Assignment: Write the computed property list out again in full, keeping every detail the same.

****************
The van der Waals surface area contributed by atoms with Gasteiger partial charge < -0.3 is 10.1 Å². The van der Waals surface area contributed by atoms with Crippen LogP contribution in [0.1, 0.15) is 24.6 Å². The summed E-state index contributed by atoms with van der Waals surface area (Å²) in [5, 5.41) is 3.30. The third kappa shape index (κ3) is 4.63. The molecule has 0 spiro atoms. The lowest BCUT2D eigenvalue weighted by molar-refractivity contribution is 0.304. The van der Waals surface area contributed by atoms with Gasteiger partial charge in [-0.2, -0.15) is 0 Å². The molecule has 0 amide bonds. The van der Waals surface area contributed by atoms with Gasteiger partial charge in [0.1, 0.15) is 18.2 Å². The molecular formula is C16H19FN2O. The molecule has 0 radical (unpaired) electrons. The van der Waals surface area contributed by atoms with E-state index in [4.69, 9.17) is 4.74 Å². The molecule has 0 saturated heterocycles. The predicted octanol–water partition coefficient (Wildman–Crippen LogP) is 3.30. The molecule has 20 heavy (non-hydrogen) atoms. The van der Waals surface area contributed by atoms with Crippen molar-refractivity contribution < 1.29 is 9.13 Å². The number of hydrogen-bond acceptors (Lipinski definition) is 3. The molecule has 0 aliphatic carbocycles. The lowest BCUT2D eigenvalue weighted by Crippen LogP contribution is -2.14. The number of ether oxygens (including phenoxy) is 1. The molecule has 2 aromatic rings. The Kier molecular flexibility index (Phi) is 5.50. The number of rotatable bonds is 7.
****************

The van der Waals surface area contributed by atoms with Gasteiger partial charge < -0.3 is 10.1 Å². The van der Waals surface area contributed by atoms with Crippen LogP contribution in [0.1, 0.15) is 24.6 Å². The summed E-state index contributed by atoms with van der Waals surface area (Å²) in [5, 5.41) is 3.30. The third kappa shape index (κ3) is 4.63. The molecule has 0 spiro atoms. The lowest BCUT2D eigenvalue weighted by molar-refractivity contribution is 0.304. The van der Waals surface area contributed by atoms with Gasteiger partial charge in [-0.2, -0.15) is 0 Å². The molecule has 0 amide bonds. The van der Waals surface area contributed by atoms with Gasteiger partial charge in [0.1, 0.15) is 18.2 Å². The molecular formula is C16H19FN2O. The molecule has 0 radical (unpaired) electrons. The van der Waals surface area contributed by atoms with E-state index in [4.69, 9.17) is 4.74 Å². The molecule has 0 saturated heterocycles. The predicted octanol–water partition coefficient (Wildman–Crippen LogP) is 3.30. The molecule has 20 heavy (non-hydrogen) atoms. The van der Waals surface area contributed by atoms with Crippen molar-refractivity contribution < 1.29 is 9.13 Å². The number of hydrogen-bond acceptors (Lipinski definition) is 3. The molecule has 0 aliphatic carbocycles. The lowest BCUT2D eigenvalue weighted by Crippen LogP contribution is -2.14. The number of ether oxygens (including phenoxy) is 1. The molecule has 2 aromatic rings. The Kier molecular flexibility index (Phi) is 5.50. The number of rotatable bonds is 7.